Mentions: To evaluate the relationships between HVR1 variants present in different quasispecies at T0, an integrated phylogenetic tree was constructed. It was obtained based on all (445) variants identified in 23 HCV populations. While variants from sustained responders were noticeably dispersed, those derived from patients responding transiently and from non-responders tended to concentrate in clusters (Online Resource 8). Astonishingly, the variants isolated from ten non-responding children clustered into only seven groups. A more detailed analysis revealed that one of them, cluster 1, encompassed variants from five patients. Together with the closely related cluster 2, they constituted a pair grouping variants derived from six epidemiologically distinct viral populations (P1-01, P1-02, P1-03, P1-05, P2-05 and P2-19) (Online Resource 8; Fig. 3a). This observation suggested that HVR1 variants formed in different non-responding patients were often identical or quite similar. All of the analyses presented above were based on comparisons of amino acid sequences. To verify the results concerning inter-quasispecies conservation of HVR1, nucleotide sequences of variants grouping in clusters 1 and 2 were compared. Both phylogenetic analysis (Fig. 3b) and sequence alignment revealed population-specific differences occurring at the nucleotide level. Consequently, consensus sequences unique to each quasispecies could be generated (Fig. 4). This provided additional evidence that the similarity/identity between HVR1 variants was not caused by cross-contamination. These results suggest that the similar/identical HVR1 variants that were identified were already optimal: their appearance was strictly connected with the lack of patients’ response to the antiviral therapy. None of them were found in populations isolated from patients with transient and sustained response (Online Resource 8). These variants were present in viral populations before treatment and persisted at least through the first 2 weeks of its duration (Online Resource 3: identity of dominating variants between T0 and T2).Fig. 3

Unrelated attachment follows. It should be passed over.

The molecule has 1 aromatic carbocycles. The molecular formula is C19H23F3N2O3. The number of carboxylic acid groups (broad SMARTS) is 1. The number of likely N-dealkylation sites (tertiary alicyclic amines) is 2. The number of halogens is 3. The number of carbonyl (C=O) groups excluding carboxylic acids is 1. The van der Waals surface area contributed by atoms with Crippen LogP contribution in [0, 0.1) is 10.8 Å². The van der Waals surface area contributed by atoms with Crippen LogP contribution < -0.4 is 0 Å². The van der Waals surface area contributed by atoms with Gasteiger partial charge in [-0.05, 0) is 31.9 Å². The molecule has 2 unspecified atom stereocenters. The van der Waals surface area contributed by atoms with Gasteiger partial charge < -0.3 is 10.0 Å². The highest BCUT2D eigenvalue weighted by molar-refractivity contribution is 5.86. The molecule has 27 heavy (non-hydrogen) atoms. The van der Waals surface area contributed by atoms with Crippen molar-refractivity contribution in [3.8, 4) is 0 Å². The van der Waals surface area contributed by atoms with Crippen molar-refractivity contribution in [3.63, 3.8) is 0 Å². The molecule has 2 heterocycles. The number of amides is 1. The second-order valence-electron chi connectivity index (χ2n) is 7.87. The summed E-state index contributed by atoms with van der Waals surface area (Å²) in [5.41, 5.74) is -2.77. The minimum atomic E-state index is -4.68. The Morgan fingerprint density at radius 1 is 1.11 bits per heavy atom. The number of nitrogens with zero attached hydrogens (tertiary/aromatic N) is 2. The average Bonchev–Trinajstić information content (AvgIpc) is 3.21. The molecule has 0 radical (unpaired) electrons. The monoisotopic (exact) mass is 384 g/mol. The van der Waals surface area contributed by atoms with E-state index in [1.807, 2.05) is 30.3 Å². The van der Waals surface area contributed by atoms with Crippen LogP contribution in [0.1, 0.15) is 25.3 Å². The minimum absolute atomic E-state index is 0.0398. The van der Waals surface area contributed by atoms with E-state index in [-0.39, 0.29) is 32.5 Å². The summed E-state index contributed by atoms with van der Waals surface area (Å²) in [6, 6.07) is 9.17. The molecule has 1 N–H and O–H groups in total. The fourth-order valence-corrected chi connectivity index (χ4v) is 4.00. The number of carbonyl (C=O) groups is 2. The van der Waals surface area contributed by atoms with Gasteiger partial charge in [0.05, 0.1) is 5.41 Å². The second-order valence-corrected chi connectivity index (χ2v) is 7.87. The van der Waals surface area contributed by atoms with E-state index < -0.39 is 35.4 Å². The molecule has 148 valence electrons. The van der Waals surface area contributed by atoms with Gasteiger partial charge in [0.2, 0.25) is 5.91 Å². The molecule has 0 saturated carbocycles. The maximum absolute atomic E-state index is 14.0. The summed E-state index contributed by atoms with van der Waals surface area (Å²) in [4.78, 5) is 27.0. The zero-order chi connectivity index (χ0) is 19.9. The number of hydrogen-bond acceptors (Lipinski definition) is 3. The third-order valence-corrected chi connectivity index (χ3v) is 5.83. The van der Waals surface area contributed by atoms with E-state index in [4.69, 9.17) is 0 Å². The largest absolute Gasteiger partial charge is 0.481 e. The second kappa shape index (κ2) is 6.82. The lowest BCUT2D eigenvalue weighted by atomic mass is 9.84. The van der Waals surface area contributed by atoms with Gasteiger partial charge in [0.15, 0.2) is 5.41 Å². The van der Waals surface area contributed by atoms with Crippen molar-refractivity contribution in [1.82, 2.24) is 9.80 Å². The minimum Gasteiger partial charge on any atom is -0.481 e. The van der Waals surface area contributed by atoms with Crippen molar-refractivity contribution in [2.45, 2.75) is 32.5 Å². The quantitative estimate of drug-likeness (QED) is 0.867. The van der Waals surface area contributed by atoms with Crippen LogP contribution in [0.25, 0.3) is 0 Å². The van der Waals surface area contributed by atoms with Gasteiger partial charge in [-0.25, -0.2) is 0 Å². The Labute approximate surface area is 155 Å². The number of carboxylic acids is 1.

Bottom Line: The first type, found in non-responders, contained a small number of closely related variants.The second type, characteristic for sustained responders, was composed of a large number of distantly associated equal-rank variants.Comparison of 445 HVR1 sequences showed that a significant number of variants present in non-responding patients are closely related, suggesting that certain, still unidentified properties of the pathogen may be key factors determining the result of CHC treatment.